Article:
AfroPython 2018
Amanda Vieira met Felipe at Django Girls Porto Alegre and later worked with him to create AfroPython. She says of his work in these groups, “He has always helped both in the organization of events and as a coach, encouraging more and more women to get started in the area [of tech].” He has even developed a nickname, she quips “In his workplace and with friends, he is known as Felipython for all his involvement with language and the community.”

In May of 2017 when Felipe was attending Python Sudeste, a regional Python event in southeastern Brazil, he met Jessica Temporal. Jessica had been working as a data scientist on a large political open-source project, Operação Serenata de Amor. Serenata analyzes open data from the Brazilian government and flags expenses made by elected politicians that might be unlawful. Jessica was organizing a sprint at the conference and Felipe jumped in to help. In addition to working on some important refactoring and code readability issues, “Felipe was significant in making the project more friendly to newcomers,'' she says. He continues to contribute to the project today.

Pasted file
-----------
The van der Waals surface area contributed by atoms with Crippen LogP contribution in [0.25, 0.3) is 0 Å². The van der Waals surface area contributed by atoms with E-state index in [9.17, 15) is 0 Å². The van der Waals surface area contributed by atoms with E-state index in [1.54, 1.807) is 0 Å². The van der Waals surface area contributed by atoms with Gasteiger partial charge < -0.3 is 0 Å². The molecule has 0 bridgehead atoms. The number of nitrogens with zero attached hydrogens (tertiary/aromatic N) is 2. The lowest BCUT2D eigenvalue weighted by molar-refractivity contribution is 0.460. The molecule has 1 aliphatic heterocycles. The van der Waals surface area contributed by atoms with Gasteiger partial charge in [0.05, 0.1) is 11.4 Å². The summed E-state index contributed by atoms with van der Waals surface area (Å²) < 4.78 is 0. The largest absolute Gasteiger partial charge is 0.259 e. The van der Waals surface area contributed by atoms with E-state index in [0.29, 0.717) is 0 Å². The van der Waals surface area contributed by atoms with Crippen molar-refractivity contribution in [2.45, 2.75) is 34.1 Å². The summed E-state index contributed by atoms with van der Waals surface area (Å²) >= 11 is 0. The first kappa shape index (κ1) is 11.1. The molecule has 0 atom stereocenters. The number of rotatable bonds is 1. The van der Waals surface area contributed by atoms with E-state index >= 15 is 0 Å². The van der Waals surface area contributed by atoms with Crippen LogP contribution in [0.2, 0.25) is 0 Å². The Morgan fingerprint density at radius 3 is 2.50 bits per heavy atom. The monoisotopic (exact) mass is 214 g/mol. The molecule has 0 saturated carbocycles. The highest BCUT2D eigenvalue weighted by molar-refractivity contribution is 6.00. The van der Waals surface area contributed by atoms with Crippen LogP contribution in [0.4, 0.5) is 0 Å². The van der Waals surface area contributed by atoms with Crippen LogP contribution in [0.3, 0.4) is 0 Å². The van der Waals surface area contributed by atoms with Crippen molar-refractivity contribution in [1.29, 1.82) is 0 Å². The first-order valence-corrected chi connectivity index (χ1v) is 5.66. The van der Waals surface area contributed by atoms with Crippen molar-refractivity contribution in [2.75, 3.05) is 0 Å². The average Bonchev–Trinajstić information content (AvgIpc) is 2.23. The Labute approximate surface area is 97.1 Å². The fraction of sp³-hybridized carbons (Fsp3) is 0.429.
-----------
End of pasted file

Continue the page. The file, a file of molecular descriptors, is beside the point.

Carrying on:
Felipe (left) with Seranata founder Eduardo Cuducos (middle) and Seranata data scientist Jessica Temporal (right)
Though Django Girls Porto Alegre and AfroPython have taken off, Felipe has no plans to slow down. In addition to continuing to work on open source projects, he is on the organizing team for the first ever AfroPythonConf later this year, and will be a keynote speaker at Python Brazil 2019.

CSA Award Winner Felipe de Morais